We have an update to a story from Naked Security past.

You may recall the story from late last year about someone breaching a psychotherapy company and stealing a bunch of transcripts of therapy sessions, then using that information to extort the patients of this company.

Well, he went on the run… and was just recently arrested in France:

DUCK.   This was a truly ugly crime.

He didn’t just breach a company and steal a load of data.

He breached a *psychotherapy* company, and doubly-sadly, that company had been utterly remiss, it seems, in their data security.

In fact, their former CEO is in trouble with the authorities on charges that themselves could result in a prison sentence, because they just simply had all this dynamite information that they really owed it to their patients to protect, and didn’t.

They put it on a cloud server with a default password, apparently, where the crook stumbled across it.

But it’s the nature of how the breach unfolded that was truly awful.

He blackmailed the company… I believe he said, “I want €450,000 or I’ll spill all the data.”

And of course, the company had been keeping schtumm about it – this is why the regulators decided to go after the company as well.

They’d been keeping quiet about it, hoping that no one would ever find out, and here comes this guy saying, “Pay us the money, or else.”

Well, they weren’t going to pay him.

There was no point: he’d got the date already, and he was already doing bad things with it.

And so, as you say, the crooks decided, “Well, if I can’t get €450,000 out of the company, why don’t I try hitting up each and every person who had psychotherapy for €200 each?”

According to well-known cybersleuth journo Brian Krebs, his extortion note said, “You’ve got 24 hours to pay me €200. Then I’ll give you 48 hours to pay €500. And if I haven’t heard from you after 72 hours, I will tell your friends, and family, and anyone who wants to know, the things that you said.”

Because that data included transcripts, Doug.

Why on earth were they even storing those things by default in the first place?

I shall never understand that.

As you say, he did flee the country, and he got arrested “in absentia” by the Finns; that allowed them to issue an international arrest warrant.

Anyway, now he is facing the music in France, where, of course, the French are seeking to extradite him to Finland, and the Finns are seeking to put him in court.

Apparently he has form [US equivalent: priors] for this. Doug.

He’s been convicted of cybercrimes before, but back then, he was a minor.

He’s now 25 years old, I do believe; back then he was 17, so he got a second chance.

He got a suspended sentence and a small fine.

But if these allegations are correct, I think a lot of us suspect that he won’t be getting off so lightly this time, if convicted.

DOUG.   So this is a good reminder that you can be – if you’re like this company – both the victim *and* the culprit.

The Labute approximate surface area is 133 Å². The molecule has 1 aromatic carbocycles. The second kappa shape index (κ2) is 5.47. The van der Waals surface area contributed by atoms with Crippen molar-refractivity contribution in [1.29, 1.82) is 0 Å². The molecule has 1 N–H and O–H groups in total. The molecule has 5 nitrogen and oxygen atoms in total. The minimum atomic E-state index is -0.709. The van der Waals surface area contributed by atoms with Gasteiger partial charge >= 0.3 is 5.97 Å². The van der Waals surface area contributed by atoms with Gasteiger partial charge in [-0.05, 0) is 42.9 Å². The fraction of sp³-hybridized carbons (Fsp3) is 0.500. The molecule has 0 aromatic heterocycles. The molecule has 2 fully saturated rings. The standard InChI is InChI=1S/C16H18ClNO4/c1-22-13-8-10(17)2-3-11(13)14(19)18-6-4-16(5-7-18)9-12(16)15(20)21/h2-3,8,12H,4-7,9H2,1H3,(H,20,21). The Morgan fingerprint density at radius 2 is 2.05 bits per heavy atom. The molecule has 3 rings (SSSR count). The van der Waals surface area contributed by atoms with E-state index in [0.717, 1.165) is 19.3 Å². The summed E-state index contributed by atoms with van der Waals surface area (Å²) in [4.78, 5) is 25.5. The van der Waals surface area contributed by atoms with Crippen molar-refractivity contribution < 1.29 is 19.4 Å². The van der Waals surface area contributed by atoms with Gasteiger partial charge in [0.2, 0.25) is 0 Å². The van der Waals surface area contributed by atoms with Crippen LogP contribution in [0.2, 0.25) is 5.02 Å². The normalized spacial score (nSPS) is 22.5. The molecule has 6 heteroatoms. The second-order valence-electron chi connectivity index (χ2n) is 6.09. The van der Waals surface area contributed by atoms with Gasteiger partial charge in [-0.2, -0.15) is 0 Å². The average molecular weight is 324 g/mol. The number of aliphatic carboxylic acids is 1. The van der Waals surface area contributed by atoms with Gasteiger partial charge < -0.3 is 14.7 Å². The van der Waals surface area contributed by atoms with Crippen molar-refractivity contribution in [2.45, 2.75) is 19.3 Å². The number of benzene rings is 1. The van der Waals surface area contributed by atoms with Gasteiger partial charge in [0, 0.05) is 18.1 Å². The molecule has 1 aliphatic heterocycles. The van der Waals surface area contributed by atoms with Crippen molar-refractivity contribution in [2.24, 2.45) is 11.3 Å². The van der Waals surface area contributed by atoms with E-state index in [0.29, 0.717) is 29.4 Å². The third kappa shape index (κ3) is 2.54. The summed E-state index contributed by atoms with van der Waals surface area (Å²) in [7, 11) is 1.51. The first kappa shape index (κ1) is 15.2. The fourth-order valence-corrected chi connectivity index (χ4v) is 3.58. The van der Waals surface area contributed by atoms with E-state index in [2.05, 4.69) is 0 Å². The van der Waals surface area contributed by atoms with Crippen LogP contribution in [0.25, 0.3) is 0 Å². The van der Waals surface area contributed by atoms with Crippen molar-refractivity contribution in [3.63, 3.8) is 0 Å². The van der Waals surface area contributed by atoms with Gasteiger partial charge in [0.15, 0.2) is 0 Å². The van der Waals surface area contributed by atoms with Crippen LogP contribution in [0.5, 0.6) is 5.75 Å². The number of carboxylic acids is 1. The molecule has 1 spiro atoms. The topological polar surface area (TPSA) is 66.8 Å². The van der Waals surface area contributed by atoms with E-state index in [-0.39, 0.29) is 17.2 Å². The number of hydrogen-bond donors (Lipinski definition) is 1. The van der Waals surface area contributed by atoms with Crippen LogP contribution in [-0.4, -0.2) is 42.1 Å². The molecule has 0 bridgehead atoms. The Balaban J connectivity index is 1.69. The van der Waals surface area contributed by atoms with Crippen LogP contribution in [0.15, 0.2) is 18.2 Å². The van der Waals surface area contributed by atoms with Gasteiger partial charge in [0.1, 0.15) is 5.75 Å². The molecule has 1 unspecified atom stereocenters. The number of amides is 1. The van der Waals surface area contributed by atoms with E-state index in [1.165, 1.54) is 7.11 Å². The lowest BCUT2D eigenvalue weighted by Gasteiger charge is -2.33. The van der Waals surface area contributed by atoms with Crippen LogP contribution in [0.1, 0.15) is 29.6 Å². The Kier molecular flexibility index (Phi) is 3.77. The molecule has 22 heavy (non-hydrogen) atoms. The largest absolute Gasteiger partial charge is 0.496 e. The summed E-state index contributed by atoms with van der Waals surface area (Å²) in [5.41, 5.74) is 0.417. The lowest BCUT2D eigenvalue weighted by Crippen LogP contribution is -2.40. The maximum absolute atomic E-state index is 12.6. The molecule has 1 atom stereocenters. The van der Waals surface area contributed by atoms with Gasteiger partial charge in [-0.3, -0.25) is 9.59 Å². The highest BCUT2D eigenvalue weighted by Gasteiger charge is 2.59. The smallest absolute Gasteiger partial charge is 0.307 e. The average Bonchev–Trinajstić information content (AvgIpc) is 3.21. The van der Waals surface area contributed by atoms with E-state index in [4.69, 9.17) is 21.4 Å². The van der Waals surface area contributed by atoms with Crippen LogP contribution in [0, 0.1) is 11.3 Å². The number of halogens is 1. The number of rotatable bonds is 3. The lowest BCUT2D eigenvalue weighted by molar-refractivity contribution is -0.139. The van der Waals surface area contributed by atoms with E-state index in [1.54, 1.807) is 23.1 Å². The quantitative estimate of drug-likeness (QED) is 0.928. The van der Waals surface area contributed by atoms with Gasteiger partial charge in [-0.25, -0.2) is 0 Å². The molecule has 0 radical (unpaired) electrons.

And yet another reminder that you have got to have a plan in place.

So, we have some advice at the end of the article, starting with: Rehearse what you will do if you suffer a breach yourself.

You’ve got to have a plan!

DUCK.   Absolutely.

You cannot make it up as you go along, because there simply will not be time.

DOUG.   And also, if you’re a person that’s affected by something like this: Consider filing a report, because it helps with the investigation.

DUCK.   Indeed it does.

My understanding is that, in this case, plenty of people who received these extortion demands *did* go to the authorities and said, “This came out of the blue. This is like being assaulted in the street! What are you going to do about it?”

The authorities said, “Great, let’s collect the reports,” and that means they can build a better case, and make a stronger case for something like extradition.

DOUG.   Alright, very good.

We will round out our show with: “Another week, another password manager on the hot seat.”

This time, it’s KeePass.

But this particular kerfuffle isn’t so straightforward, Paul:

DUCK.   Actually, Doug, I think you could say that it’s very straightforward… and immensely complicated at the same time. [LAUGHS]

DOUG.   [LAUGHS] OK, let’s talk about how this actually works.

The feature itself is kind of an automation feature, a scripty-type…

DUCK.   “Trigger” is the term to search for – that’s what they call it.

So, for example, when you save the [KeePass] database file, for example (maybe you’ve updated a password, or generated a new account and you hit the save button), wouldn’t it be nice if you could call on a customised script of your own that synchronises that data with some cloud backup?

Rather than try and write code in KeePass to deal with every possible cloud upload system in the world, why not provide a mechanism where people can customise it if they want?

Exactly the same when you try and use a password… you say, “I want to copy that password and use it.”

Wouldn’t it be nice if you could call on a script that gets a copy of the plaintext password, so that it can use it to log into accounts that aren’t quite as simple as just putting the data into a web form that’s on your screen?

That might be something like your GitHub account, or your Continuous Integration account, or whatever it is.

So these things are called “triggers” because they’re designed to trigger when the product does certain things.